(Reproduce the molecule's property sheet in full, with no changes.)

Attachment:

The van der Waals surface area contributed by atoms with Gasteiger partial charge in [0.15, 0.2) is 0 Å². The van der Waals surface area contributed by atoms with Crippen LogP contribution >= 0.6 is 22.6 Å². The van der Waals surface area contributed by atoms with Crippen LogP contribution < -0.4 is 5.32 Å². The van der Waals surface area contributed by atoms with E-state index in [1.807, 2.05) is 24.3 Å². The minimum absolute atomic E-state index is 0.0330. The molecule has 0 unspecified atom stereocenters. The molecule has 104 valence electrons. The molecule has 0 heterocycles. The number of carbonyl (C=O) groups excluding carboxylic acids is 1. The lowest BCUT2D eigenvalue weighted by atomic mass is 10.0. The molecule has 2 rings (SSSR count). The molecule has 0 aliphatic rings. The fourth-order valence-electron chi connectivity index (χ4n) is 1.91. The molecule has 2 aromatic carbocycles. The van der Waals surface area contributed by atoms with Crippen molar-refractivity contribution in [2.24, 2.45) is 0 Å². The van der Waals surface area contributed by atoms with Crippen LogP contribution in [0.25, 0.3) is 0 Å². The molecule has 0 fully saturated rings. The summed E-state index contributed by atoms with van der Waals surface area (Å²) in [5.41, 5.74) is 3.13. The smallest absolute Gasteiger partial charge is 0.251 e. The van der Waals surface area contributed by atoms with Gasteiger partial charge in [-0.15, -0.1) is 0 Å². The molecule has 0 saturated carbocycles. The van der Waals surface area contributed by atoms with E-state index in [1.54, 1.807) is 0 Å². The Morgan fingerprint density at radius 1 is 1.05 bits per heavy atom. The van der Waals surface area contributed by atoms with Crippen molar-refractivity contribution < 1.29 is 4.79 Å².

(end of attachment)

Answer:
The van der Waals surface area contributed by atoms with Gasteiger partial charge in [0.15, 0.2) is 0 Å². The van der Waals surface area contributed by atoms with Crippen LogP contribution >= 0.6 is 22.6 Å². The van der Waals surface area contributed by atoms with Crippen LogP contribution < -0.4 is 5.32 Å². The van der Waals surface area contributed by atoms with E-state index in [1.807, 2.05) is 24.3 Å². The minimum absolute atomic E-state index is 0.0330. The molecule has 0 unspecified atom stereocenters. The molecule has 104 valence electrons. The molecule has 0 heterocycles. The number of carbonyl (C=O) groups excluding carboxylic acids is 1. The lowest BCUT2D eigenvalue weighted by atomic mass is 10.0. The molecule has 2 rings (SSSR count). The molecule has 0 aliphatic rings. The fourth-order valence-electron chi connectivity index (χ4n) is 1.91. The molecule has 2 aromatic carbocycles. The van der Waals surface area contributed by atoms with Crippen molar-refractivity contribution in [2.24, 2.45) is 0 Å². The van der Waals surface area contributed by atoms with Crippen LogP contribution in [0.25, 0.3) is 0 Å². The molecule has 0 fully saturated rings. The summed E-state index contributed by atoms with van der Waals surface area (Å²) in [5.41, 5.74) is 3.13. The smallest absolute Gasteiger partial charge is 0.251 e. The van der Waals surface area contributed by atoms with Gasteiger partial charge in [-0.15, -0.1) is 0 Å². The molecule has 0 saturated carbocycles. The van der Waals surface area contributed by atoms with E-state index in [1.54, 1.807) is 0 Å². The Morgan fingerprint density at radius 1 is 1.05 bits per heavy atom. The van der Waals surface area contributed by atoms with Crippen molar-refractivity contribution < 1.29 is 4.79 Å².